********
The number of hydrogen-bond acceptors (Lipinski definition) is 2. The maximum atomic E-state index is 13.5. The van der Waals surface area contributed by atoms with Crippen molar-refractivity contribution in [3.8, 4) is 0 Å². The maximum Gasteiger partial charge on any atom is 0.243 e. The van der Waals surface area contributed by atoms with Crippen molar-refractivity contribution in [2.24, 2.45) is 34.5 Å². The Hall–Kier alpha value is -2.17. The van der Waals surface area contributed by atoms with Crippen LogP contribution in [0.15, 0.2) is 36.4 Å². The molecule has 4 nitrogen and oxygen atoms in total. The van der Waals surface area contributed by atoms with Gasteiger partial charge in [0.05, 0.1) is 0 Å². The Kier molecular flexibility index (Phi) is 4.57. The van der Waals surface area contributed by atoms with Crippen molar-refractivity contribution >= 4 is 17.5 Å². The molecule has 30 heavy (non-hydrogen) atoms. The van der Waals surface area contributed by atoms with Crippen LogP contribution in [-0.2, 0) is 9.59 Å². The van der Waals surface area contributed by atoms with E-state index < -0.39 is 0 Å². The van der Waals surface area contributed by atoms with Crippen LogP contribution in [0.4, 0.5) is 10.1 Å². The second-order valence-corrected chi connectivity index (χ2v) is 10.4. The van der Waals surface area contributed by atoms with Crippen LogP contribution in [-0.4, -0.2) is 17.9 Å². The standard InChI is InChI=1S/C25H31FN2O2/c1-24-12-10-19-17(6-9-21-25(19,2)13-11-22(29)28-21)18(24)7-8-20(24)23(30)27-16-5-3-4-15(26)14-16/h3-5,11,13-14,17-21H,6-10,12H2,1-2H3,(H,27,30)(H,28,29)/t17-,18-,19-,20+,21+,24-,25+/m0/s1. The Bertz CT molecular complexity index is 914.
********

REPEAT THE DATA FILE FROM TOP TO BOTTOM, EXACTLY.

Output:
The number of hydrogen-bond acceptors (Lipinski definition) is 2. The maximum atomic E-state index is 13.5. The van der Waals surface area contributed by atoms with Crippen molar-refractivity contribution in [3.8, 4) is 0 Å². The maximum Gasteiger partial charge on any atom is 0.243 e. The van der Waals surface area contributed by atoms with Crippen molar-refractivity contribution in [2.24, 2.45) is 34.5 Å². The Hall–Kier alpha value is -2.17. The van der Waals surface area contributed by atoms with Crippen LogP contribution in [0.15, 0.2) is 36.4 Å². The molecule has 4 nitrogen and oxygen atoms in total. The van der Waals surface area contributed by atoms with Gasteiger partial charge in [0.05, 0.1) is 0 Å². The Kier molecular flexibility index (Phi) is 4.57. The van der Waals surface area contributed by atoms with Crippen molar-refractivity contribution >= 4 is 17.5 Å². The molecule has 30 heavy (non-hydrogen) atoms. The van der Waals surface area contributed by atoms with Crippen LogP contribution in [-0.2, 0) is 9.59 Å². The van der Waals surface area contributed by atoms with E-state index < -0.39 is 0 Å². The van der Waals surface area contributed by atoms with Crippen LogP contribution in [0.4, 0.5) is 10.1 Å². The second-order valence-corrected chi connectivity index (χ2v) is 10.4. The van der Waals surface area contributed by atoms with Crippen LogP contribution in [-0.4, -0.2) is 17.9 Å². The standard InChI is InChI=1S/C25H31FN2O2/c1-24-12-10-19-17(6-9-21-25(19,2)13-11-22(29)28-21)18(24)7-8-20(24)23(30)27-16-5-3-4-15(26)14-16/h3-5,11,13-14,17-21H,6-10,12H2,1-2H3,(H,27,30)(H,28,29)/t17-,18-,19-,20+,21+,24-,25+/m0/s1. The Bertz CT molecular complexity index is 914.